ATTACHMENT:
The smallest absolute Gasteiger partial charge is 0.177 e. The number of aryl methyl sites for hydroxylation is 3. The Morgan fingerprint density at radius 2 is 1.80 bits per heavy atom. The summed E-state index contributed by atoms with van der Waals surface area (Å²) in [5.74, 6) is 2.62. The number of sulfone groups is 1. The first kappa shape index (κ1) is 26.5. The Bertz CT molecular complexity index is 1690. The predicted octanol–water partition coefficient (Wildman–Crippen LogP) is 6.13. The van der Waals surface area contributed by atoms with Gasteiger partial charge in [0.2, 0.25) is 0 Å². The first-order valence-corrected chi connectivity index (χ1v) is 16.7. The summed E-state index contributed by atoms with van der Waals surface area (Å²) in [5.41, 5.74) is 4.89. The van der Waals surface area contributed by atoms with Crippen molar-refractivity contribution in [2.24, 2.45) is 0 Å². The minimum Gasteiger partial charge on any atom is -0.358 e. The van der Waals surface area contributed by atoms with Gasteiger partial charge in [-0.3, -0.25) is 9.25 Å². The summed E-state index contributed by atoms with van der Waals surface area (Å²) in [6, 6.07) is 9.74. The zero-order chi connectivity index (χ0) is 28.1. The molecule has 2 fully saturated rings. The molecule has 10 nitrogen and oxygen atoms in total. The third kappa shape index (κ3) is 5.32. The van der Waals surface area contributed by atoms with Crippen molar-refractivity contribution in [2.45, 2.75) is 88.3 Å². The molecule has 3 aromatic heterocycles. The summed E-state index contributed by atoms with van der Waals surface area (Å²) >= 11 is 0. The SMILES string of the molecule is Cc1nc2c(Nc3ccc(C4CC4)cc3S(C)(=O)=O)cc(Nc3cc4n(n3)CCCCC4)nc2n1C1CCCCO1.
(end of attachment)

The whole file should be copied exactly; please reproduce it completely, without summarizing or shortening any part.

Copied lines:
The smallest absolute Gasteiger partial charge is 0.177 e. The number of aryl methyl sites for hydroxylation is 3. The Morgan fingerprint density at radius 2 is 1.80 bits per heavy atom. The summed E-state index contributed by atoms with van der Waals surface area (Å²) in [5.74, 6) is 2.62. The number of sulfone groups is 1. The first kappa shape index (κ1) is 26.5. The Bertz CT molecular complexity index is 1690. The predicted octanol–water partition coefficient (Wildman–Crippen LogP) is 6.13. The van der Waals surface area contributed by atoms with Gasteiger partial charge in [0.2, 0.25) is 0 Å². The first-order valence-corrected chi connectivity index (χ1v) is 16.7. The summed E-state index contributed by atoms with van der Waals surface area (Å²) in [5.41, 5.74) is 4.89. The van der Waals surface area contributed by atoms with Crippen molar-refractivity contribution in [2.24, 2.45) is 0 Å². The minimum Gasteiger partial charge on any atom is -0.358 e. The van der Waals surface area contributed by atoms with Gasteiger partial charge in [-0.3, -0.25) is 9.25 Å². The summed E-state index contributed by atoms with van der Waals surface area (Å²) in [6, 6.07) is 9.74. The zero-order chi connectivity index (χ0) is 28.1. The molecule has 2 fully saturated rings. The molecule has 10 nitrogen and oxygen atoms in total. The third kappa shape index (κ3) is 5.32. The van der Waals surface area contributed by atoms with Crippen molar-refractivity contribution in [2.45, 2.75) is 88.3 Å². The molecule has 3 aromatic heterocycles. The summed E-state index contributed by atoms with van der Waals surface area (Å²) >= 11 is 0. The SMILES string of the molecule is Cc1nc2c(Nc3ccc(C4CC4)cc3S(C)(=O)=O)cc(Nc3cc4n(n3)CCCCC4)nc2n1C1CCCCO1.